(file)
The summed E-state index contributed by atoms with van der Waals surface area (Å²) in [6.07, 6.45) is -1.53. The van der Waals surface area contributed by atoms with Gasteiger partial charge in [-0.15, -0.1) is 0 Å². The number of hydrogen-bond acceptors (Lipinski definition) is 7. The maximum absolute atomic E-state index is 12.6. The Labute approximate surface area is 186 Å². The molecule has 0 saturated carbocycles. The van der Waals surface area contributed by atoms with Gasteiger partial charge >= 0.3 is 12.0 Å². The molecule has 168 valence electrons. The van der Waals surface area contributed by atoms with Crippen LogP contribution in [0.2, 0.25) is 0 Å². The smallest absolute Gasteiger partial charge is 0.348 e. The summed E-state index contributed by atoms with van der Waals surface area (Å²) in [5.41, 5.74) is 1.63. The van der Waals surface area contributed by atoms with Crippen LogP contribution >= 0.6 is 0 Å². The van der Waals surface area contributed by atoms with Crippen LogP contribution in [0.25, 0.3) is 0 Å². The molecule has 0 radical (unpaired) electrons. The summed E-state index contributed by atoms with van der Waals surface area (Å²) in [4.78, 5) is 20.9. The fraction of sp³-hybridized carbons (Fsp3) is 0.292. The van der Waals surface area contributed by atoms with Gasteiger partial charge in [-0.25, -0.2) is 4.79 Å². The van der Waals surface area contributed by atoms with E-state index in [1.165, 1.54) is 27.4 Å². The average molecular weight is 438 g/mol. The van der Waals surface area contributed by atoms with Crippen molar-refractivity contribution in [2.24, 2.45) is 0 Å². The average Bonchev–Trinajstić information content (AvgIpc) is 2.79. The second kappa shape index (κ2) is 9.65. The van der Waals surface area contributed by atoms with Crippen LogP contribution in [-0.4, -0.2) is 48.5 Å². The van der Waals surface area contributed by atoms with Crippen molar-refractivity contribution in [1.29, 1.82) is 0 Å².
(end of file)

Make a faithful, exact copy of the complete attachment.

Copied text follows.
The summed E-state index contributed by atoms with van der Waals surface area (Å²) in [6.07, 6.45) is -1.53. The van der Waals surface area contributed by atoms with Gasteiger partial charge in [-0.15, -0.1) is 0 Å². The number of hydrogen-bond acceptors (Lipinski definition) is 7. The maximum absolute atomic E-state index is 12.6. The Labute approximate surface area is 186 Å². The molecule has 0 saturated carbocycles. The van der Waals surface area contributed by atoms with Gasteiger partial charge >= 0.3 is 12.0 Å². The molecule has 168 valence electrons. The van der Waals surface area contributed by atoms with Crippen LogP contribution in [0.2, 0.25) is 0 Å². The smallest absolute Gasteiger partial charge is 0.348 e. The summed E-state index contributed by atoms with van der Waals surface area (Å²) in [5.41, 5.74) is 1.63. The van der Waals surface area contributed by atoms with Crippen LogP contribution >= 0.6 is 0 Å². The van der Waals surface area contributed by atoms with Crippen LogP contribution in [0.25, 0.3) is 0 Å². The molecule has 0 radical (unpaired) electrons. The summed E-state index contributed by atoms with van der Waals surface area (Å²) in [4.78, 5) is 20.9. The fraction of sp³-hybridized carbons (Fsp3) is 0.292. The van der Waals surface area contributed by atoms with Gasteiger partial charge in [-0.25, -0.2) is 4.79 Å². The van der Waals surface area contributed by atoms with E-state index in [1.165, 1.54) is 27.4 Å². The average molecular weight is 438 g/mol. The van der Waals surface area contributed by atoms with Crippen molar-refractivity contribution in [2.24, 2.45) is 0 Å². The average Bonchev–Trinajstić information content (AvgIpc) is 2.79. The second kappa shape index (κ2) is 9.65. The van der Waals surface area contributed by atoms with Crippen LogP contribution in [-0.4, -0.2) is 48.5 Å². The van der Waals surface area contributed by atoms with Crippen molar-refractivity contribution in [1.29, 1.82) is 0 Å².